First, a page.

Biden played a little rugby in his youth and staunchly supported his heritage country, especially when they got the most prized scalps of the bunch.

“When we beat the All Blacks in Chicago in 2016, he called me that evening,” Kearney says. “When we beat them in 2018, I got a call from him too. He seemed particularly involved when Ireland beat the All Blacks.”

He is confident that Leinster can earn a fifth star on their shirts by beating La Rochelle

He is confident that Leinster can earn a fifth star on their shirts by beating La Rochelle

He also knows the name used by the New Zealand senior team, despite a slip of the tongue during his recent visit to the Irish state, when Biden was slandered for referring to them as Black and Tans on one occasion.

Kearney offered a strong defence, saying, ‘I was talking to him about 10 minutes before that and he said all black several times. It was obvious that everyone in the room knew what he meant.

Such is the affinity in Ireland for Kearney’s association with the president that he has had to brush off questions about following Biden on politics. The answer is difficult. He’s busy enough, with TV and business. He and his wife, Jess, have a baby on the way this summer, too.

He will be on the field today confident Leinster can earn a fifth star on their shirts by winning the Champions Cup again, on the understanding that home advantage should provide a slight advantage.

The home side have a starting line-up that includes the majority of Irish Grand Slam winners, but Kearney also paid tribute to the Englishman who was a key figure in the last golden age.

“Stuart Lancaster was great,” he says. He’s developed players at a rate I’m not sure many others can.

When he joined, the senior Leinster players were well aware of how good he was as a manager, and it was very clear that he had somewhat of a meltdown (when he was sacked as England coach, after the 2015 World Cup). We felt as if we had struck gold.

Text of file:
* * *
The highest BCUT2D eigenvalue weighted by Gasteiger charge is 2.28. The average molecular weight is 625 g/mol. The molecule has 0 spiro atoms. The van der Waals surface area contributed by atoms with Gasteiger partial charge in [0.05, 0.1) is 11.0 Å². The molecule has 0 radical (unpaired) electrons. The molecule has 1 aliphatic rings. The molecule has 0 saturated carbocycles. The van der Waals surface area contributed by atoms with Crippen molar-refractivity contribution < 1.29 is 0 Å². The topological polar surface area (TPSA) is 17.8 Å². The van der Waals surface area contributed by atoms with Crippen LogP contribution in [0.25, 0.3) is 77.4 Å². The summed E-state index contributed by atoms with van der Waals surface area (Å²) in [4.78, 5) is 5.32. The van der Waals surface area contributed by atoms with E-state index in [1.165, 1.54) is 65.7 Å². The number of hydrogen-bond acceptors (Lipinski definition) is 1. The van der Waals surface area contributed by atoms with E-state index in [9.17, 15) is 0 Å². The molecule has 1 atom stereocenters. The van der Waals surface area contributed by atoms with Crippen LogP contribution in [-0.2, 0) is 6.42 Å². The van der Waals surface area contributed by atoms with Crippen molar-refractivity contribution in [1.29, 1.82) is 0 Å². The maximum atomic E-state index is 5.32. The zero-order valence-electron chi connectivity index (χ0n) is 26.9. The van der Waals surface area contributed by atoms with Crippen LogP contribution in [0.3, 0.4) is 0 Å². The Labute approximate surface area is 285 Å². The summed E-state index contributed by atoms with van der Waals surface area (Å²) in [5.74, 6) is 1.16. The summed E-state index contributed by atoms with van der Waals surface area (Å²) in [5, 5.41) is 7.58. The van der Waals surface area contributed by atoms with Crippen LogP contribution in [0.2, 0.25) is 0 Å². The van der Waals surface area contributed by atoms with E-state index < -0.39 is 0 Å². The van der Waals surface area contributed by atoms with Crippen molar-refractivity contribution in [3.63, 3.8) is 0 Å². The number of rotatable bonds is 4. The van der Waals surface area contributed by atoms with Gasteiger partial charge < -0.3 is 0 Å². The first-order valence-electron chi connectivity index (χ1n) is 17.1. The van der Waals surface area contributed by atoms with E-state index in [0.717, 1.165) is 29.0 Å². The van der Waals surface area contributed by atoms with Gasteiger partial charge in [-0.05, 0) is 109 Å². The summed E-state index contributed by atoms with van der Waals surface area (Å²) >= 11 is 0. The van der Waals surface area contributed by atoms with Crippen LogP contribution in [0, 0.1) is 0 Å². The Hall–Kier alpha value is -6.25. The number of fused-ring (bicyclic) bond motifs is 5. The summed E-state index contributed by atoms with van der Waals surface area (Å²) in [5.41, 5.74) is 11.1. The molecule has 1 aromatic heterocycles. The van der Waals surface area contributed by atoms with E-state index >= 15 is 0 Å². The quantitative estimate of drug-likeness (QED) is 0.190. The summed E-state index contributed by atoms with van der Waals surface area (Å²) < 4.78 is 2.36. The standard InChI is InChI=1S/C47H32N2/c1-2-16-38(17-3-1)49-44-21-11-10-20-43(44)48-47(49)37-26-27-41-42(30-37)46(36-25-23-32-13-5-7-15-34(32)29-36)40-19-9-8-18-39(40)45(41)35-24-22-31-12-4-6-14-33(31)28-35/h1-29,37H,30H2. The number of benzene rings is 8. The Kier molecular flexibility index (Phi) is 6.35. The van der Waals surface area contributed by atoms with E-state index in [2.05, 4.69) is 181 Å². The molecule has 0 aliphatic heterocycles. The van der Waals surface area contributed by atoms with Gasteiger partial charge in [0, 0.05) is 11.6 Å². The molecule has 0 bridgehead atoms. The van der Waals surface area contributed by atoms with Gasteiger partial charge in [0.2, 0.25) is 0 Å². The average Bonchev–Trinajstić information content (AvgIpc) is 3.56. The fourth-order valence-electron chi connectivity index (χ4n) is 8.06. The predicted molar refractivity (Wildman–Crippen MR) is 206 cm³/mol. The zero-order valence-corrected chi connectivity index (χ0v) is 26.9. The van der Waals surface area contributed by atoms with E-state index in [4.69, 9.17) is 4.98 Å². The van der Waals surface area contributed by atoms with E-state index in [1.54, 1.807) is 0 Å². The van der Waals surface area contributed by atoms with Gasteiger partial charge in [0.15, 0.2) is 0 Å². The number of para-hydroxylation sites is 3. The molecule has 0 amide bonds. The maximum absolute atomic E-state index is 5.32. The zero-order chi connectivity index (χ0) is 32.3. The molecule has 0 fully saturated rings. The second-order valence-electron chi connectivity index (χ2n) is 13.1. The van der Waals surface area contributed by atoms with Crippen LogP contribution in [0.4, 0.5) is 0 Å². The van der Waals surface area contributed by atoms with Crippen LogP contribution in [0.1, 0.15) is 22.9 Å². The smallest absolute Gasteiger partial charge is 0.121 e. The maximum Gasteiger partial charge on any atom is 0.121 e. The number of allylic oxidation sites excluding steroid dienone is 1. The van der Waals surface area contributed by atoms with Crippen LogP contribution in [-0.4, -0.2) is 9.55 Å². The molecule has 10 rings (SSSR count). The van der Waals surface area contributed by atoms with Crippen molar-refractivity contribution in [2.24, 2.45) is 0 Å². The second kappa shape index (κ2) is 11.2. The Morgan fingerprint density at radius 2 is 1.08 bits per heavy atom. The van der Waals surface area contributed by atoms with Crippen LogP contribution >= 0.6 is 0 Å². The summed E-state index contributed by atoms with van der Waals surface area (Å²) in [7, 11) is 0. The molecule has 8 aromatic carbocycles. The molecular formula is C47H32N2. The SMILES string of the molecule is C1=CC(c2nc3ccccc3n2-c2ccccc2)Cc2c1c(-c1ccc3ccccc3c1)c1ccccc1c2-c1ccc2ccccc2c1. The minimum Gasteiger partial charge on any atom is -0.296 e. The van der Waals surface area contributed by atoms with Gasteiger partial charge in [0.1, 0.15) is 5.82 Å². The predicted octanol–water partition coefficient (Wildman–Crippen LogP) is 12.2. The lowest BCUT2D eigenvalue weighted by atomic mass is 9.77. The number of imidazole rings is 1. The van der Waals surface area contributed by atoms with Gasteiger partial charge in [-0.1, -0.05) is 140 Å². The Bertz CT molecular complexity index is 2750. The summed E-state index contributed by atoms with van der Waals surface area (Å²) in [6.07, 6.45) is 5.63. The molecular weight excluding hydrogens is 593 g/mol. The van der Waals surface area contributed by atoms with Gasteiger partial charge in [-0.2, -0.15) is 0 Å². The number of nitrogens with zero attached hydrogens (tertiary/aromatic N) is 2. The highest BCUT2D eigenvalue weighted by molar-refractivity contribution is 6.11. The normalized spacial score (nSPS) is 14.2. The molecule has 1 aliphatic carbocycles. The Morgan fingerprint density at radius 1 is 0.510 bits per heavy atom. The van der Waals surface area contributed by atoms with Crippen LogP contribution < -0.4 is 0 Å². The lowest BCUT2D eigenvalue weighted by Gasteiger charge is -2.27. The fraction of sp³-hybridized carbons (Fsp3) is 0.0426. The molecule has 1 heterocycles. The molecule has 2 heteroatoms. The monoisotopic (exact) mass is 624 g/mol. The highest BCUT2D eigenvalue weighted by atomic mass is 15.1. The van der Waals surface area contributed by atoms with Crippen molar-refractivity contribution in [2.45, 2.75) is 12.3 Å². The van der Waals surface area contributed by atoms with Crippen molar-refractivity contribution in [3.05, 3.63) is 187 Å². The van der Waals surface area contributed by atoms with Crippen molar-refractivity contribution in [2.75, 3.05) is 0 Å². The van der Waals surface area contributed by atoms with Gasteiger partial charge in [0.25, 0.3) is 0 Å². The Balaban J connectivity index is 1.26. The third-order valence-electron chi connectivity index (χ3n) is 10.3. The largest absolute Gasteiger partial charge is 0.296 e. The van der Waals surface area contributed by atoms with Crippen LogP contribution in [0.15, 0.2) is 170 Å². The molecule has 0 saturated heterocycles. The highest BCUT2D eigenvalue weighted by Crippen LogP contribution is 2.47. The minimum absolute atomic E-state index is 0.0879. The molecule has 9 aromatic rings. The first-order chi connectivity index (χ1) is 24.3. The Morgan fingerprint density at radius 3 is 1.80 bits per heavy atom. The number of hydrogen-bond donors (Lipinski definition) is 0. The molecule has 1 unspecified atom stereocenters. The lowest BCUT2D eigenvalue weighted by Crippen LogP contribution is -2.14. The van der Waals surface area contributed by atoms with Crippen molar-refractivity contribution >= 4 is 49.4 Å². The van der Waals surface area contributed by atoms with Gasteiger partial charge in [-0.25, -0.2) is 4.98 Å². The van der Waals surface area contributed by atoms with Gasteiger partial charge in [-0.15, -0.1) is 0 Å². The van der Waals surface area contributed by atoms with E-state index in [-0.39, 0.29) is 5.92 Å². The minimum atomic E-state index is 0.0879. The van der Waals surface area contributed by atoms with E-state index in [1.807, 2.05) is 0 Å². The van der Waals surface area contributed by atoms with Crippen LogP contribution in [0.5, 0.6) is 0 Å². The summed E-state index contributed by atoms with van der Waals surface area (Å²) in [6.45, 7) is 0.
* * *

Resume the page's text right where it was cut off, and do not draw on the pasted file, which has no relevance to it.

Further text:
Andy Farrell's Ireland are ranked number one in the World Rugby Rankings ahead of this year's World Cup

Andy Farrell’s Ireland are ranked number one in the World Rugby Rankings ahead of this year’s World Cup

Lancaster is determined to win the club’s final award before leaving for Racing 92 this summer. He’s not the only ex-England coach to have helmed Irish success. The Test team are number one in the world rankings ahead of this year’s World Cup, after winning the Slam this year and the series in New Zealand last year under Andy Farrell.

Kearney knows about Farrell’s “gift” for motivating players. ‘In 2018, our Grand Slam match against England was the first time I heard him talk about Owen (his son and England captain),’ he says. He’s been with us for a number of years, he was our defensive coach and Owen was clearly the star of the opposition team, but he never singled him out or singled him out.

“But a few hours before kickoff that day, he singled him out and everyone was like, ‘Okay, this guy is serious today. He’s on”. That was just one example, but to be honest, there have been countless moments when I thought, “I’ve been running through a wall for this guy.”

For Kearney himself, after a career full of titles, medals and trophies, the days of running through walls are over. He is now a paid observer and a busy businessman.

And given his wonderful family connection, there’s no need to run through walls. The doors of some of the most protected places on earth are open to him.